[20] Table 2 lists the annual means, amplitudes of fitted annual cycles and seasonal means of GRACE-based TWSC, averaged for each continent and the river basins shown in Figure 2. Although insignificant compared to the amplitude of the cycles, annual mean values over Europe, South America and Asia show a net accumulation of water mass with values of 0.32 cm/month, 0.30 cm/month and 0.08 cm/month respectively for the period of the GRACE data used here. On the other hand, even lesser depletion of total water storage is noted in Australia (−0.13 cm/month), North America (−0.06 cm/month) and Africa (−0.02 cm/month). The seasonal means again point to the influence of ITCZ migration on the distribution of land water storage, similar to what we have noted in Figure 1. While tropical basins in the NH gain water (e.g., Yangtze (2.44 cm/month), Ganges/Brahmaputra (4.65 cm/month), Orinoco (2.80 cm/month) and Niger (2.03 cm/month)) during JJA from enhanced precipitation, basins in the SH tropics and those in NH mid-to-high latitudes tend to lose water (e.g., Zambezi (−3.40 cm/month), Amazon (−2.80 cm/month), Congo (−2.74 cm/month), Ob (−2.80 cm/month) and Lena (−1.93 cm/month)) due to lack of precipitation and increased evapotranspiration. On the contrary, basins in the SH tropics tends to gain water during DJF while those in the NH tropics experience a net loss in storage, underscoring the dominant role of climate in defining the spatiotemporal heterogeneity of observed storage change. Furthermore, the amplitude of the annual cycles in South America (4.10 cm/month) stands out from those for the rest of the continents, including the Amazon basin (7.60 cm/month) which has the largest amplitude among the river basins. Amplitudes of variability secondary to those in the Amazon are found in Ganges/Brahmaputra (5.80 cm/month), Dniepr (5.28 cm/month) and Zambezi (5.18 cm/month) river basins.

image

Figure 2. River basins referred to in this study: (1) Mackenzie; (2) Mississippi; (3) Magdalena; (4) Orinoco; (5) Amazon; (6) Parana; (7) Volta; (8) Niger; (9) Congo; (10) Zambezi; (11) Nile; (12) Danube; (13) Dniepr; (14) Don; (15) Volga; (16) Ob; (17) Yenisei; (18) Lena; (19) Amur; (20) Ganges/Brahmaputra; (21) Yangtze; (22) Mekong; (23) Murray.

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Table 2. Estimates of Annual Mean, Amplitude of Fitted Annual Cycle and Seasonal Mean for the Continents and the Largest River Basins
RegionAnnual Mean, cm/monthAmplitude, cm/monthSeasonal Mean, cm/month
DJFMAMJJASON
North America−0.060.500.73−0.18−0.34−0.18
Mississippi0.301.331.33−0.57−0.060.28
Mackenzie−0.231.321.87−0.46−1.17−0.89
South America0.304.102.440.87−1.45−1.43
Amazon0.557.603.851.86−2.78−2.69
Parana0.113.412.75−1.03−0.26−0.83
Orinoco0.663.27−2.103.232.80−2.73
Asia0.080.600.160.31−0.16−0.10
Yangtze0.202.69−1.440.342.44−1.45
Ganges/Brahmaputra0.135.80−1.85−1.304.65−1.02
Amur0.260.460.280.390.050.07
Yenisei−0.113.061.310.62−2.500.42
Ob0.064.211.451.41−2.810.04
Lena0.071.870.660.86−1.930.75
Africa−0.020.600.05−0.21−0.330.22
Congo−0.281.950.36−0.72−2.570.96
Nile−0.121.90−0.32−1.030.99−0.26
Niger0.054.04−1.92−0.182.040.64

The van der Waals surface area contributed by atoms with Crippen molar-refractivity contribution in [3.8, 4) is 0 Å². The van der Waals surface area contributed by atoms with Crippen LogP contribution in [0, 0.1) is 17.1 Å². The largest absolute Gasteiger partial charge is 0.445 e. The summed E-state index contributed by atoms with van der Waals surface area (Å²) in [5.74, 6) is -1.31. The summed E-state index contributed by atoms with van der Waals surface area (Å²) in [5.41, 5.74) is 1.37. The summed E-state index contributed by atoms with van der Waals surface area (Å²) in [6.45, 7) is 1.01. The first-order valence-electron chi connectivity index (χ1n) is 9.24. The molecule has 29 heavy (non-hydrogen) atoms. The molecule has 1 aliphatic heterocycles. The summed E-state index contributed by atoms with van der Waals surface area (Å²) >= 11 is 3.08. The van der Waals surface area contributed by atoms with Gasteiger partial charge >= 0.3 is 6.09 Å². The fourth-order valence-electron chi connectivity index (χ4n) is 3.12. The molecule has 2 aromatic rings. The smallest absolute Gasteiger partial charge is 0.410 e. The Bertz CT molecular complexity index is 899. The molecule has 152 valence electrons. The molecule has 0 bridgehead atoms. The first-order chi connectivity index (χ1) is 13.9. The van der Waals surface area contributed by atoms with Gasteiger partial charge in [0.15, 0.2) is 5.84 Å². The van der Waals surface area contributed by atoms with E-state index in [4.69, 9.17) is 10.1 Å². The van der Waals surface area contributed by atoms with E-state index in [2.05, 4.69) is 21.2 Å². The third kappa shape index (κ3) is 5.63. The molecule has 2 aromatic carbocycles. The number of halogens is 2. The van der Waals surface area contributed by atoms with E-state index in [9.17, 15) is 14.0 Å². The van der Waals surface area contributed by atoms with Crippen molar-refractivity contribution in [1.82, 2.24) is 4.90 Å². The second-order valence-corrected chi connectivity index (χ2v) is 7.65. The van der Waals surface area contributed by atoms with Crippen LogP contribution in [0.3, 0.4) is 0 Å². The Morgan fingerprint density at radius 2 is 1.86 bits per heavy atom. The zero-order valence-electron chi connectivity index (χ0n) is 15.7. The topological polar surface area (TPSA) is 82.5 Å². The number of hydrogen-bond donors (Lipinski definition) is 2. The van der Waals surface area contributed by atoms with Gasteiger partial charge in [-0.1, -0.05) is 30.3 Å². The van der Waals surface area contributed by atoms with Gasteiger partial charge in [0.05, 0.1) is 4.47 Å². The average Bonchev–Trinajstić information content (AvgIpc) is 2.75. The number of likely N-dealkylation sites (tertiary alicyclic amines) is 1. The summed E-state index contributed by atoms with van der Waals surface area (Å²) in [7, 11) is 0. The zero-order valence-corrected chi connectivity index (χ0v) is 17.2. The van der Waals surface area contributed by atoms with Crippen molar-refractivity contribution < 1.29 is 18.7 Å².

Zambezi−0.015.183.200.42−3.40−0.49
Europe0.323.671.81−0.17−1.200.59
Volga0.504.932.27−0.11−1.420.69
Danube0.314.342.87−0.37−2.010.79
Dniepr0.585.283.17−0.76−1.160.64
Don0.464.842.90−0.32−1.360.56
Australia−0.142.501.670.13−1.89−0.41
Murray−0.111.901.010.14−1.34−0.26

[21] It is important to note here that, while it is necessary to smooth the Stokes coefficients from GRACE to reduce the noise in derived mass change fields, the process also suppresses the variability of the storage change signal. The length scale used for smoothing further affects the derived storage change estimates. While a large averaging radius can decrease the strength in the storage change signal [Chen et al., 2006], a smaller radius can produce spurious north-south stripes [Swenson and Wahr, 2006b]. Hence our estimates of mean (annual and seasonal) and amplitude of seasonal cycles based on the use of 1000 km half-width Gaussian averaging kernel are conservative characterizations of basin-to-continental storage changes observed by GRACE.

[22] To understand the relative contributions from the large river basins in Figure 2 toward the TWSC for an entire continent, ratios of the sum of absolute value of TWSC in a basin to that of the continent were computed for North America, South America, Africa and Asia. Figure 3 illustrates the relative contributions of some of the largest river basins toward the total storage change in North America, South America, Africa and Asia. Also shown in the figure is the percentage of continental area residing within each of the river basins. The results show that just a few of these river basins can account for a notable portion of the total storage change over the entire continent in which the basins are located. This is particularly noteworthy in continental South America, where the change in the Amazon basin is on average of about 45% of the continental storage change, and the aggregate (Amazon, Parana and Orinoco) contributes about 70% while the contributing area is ∼44% of the area of South America. To a lesser degree, similar results are also seen in Africa and Asia, where aggregated storage changes in the basins shown account for 50%, 35% of the continental water storage changes respectively.